Papagiannis: So the goal of these funds is to outperform over a longer period of time, and in fact, your fund over the last three years has returned a positive 3.5% relative to a 2% to 3% decline in S&P 500 and also other long/short funds. So what sets you apart, what sets your fund apart from other long/short funds?

Lamensdorf: My background is just from an absolute return environment. My background is all from the long/short equity hedge fund side. So, in that environment, you are much more concerned with preservation of capital, risk mitigation, and then trying to generate strong risk-adjusted returns as opposed to competing with the S&P for any six-month timeframe.

That helped out a lot. We moved into a different environment in '08 where there's a lot of uncertainty, lot of volatility, the economy started to ratchet down a significant way, lot of risk to the whole financial system. The main thing to understand is risk management and that we'll always aim to protect capital and preserve capital, even at the risk that maybe the market bounces on us a little bit, but it's insurance to take off that tail risk.

That's exactly what happened in '08. At one point, we were over 50% net long, and then we got down to almost a market neutral type of posture for about four weeks, and that protected capital. But we didn't stay in that position too long. The market became really oversold. Companies started to trade at very cheap valuations. Then they started pre-announcing earnings for the fourth quarter. Then we moved back to more of a 30% net long type of exposure, where we normally are. It was where we typically – we've been in that mid 30s range for most of the last two years.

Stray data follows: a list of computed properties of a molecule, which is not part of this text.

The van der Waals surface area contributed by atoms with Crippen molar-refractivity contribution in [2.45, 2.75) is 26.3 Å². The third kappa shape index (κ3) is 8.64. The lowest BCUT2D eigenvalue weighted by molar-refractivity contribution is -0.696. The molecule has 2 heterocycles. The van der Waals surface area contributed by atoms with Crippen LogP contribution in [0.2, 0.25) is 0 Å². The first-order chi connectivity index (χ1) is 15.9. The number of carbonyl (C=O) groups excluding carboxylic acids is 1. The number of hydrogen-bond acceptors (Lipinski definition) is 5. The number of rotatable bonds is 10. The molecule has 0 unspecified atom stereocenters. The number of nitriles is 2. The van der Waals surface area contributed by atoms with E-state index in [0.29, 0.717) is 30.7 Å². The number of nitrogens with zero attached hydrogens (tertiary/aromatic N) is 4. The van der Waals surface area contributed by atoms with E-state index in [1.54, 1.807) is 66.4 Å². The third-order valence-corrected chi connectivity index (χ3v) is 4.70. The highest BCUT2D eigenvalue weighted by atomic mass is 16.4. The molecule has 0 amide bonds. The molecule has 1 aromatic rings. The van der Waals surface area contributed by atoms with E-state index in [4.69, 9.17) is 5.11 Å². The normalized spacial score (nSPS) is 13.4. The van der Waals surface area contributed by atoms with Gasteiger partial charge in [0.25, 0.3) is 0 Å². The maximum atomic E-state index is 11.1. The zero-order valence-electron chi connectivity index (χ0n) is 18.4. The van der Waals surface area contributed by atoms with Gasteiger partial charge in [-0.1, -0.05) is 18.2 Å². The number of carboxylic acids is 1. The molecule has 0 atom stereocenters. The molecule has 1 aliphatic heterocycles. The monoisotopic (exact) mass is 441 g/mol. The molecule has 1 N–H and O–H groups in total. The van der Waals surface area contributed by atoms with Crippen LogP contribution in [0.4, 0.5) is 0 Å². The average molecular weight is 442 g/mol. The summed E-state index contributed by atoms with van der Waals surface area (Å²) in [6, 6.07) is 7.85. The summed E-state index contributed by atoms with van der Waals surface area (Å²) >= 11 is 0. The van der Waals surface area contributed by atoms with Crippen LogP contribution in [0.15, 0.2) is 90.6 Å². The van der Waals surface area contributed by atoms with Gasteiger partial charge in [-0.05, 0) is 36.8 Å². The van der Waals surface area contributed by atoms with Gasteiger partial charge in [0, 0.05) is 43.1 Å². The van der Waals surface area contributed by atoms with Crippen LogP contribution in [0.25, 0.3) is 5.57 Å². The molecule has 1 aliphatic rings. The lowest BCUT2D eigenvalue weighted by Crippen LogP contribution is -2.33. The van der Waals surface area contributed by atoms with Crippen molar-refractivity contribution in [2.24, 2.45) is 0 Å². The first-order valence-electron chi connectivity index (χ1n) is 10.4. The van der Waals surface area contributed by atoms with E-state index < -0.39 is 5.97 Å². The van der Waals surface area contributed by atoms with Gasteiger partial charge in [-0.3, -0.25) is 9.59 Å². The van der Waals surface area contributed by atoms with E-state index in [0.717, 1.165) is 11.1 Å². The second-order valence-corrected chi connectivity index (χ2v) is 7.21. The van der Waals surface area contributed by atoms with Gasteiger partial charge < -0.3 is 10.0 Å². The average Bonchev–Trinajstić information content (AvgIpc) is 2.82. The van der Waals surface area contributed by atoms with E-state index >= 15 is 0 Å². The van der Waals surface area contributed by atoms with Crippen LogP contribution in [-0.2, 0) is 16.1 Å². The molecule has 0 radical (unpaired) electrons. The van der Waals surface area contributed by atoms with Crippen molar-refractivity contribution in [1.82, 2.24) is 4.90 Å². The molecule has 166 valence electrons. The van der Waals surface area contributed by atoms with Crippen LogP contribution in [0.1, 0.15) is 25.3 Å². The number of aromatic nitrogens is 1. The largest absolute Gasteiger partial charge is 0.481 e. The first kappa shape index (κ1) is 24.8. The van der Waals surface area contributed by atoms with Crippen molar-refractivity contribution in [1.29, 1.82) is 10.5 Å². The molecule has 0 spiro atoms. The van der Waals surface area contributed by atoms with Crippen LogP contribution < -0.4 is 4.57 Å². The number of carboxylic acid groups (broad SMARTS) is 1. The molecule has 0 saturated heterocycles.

Another aspect where I think we differentiate ourselves from some of the other competitors is the ability to generate alpha, meaning our longs outperforming our shorts. That's a needed thing with any long/short strategy. You think about 2009, for instance. The market was up 26%. We averaged about 35% net long. If we didn't generate any alpha, we would have been up about 8% or 9% or about 35% of the return of the S&P.

We were up over 18%. The added extra 1,000 basis points is from the longs outperforming our shorts and generating that alpha. Each year we've been able to generate that alpha. Last year we didn't generate an alpha, and basically our return was in line with our net exposure to the market, and we talked earlier about why the macro environment made it more difficult on the long/short side.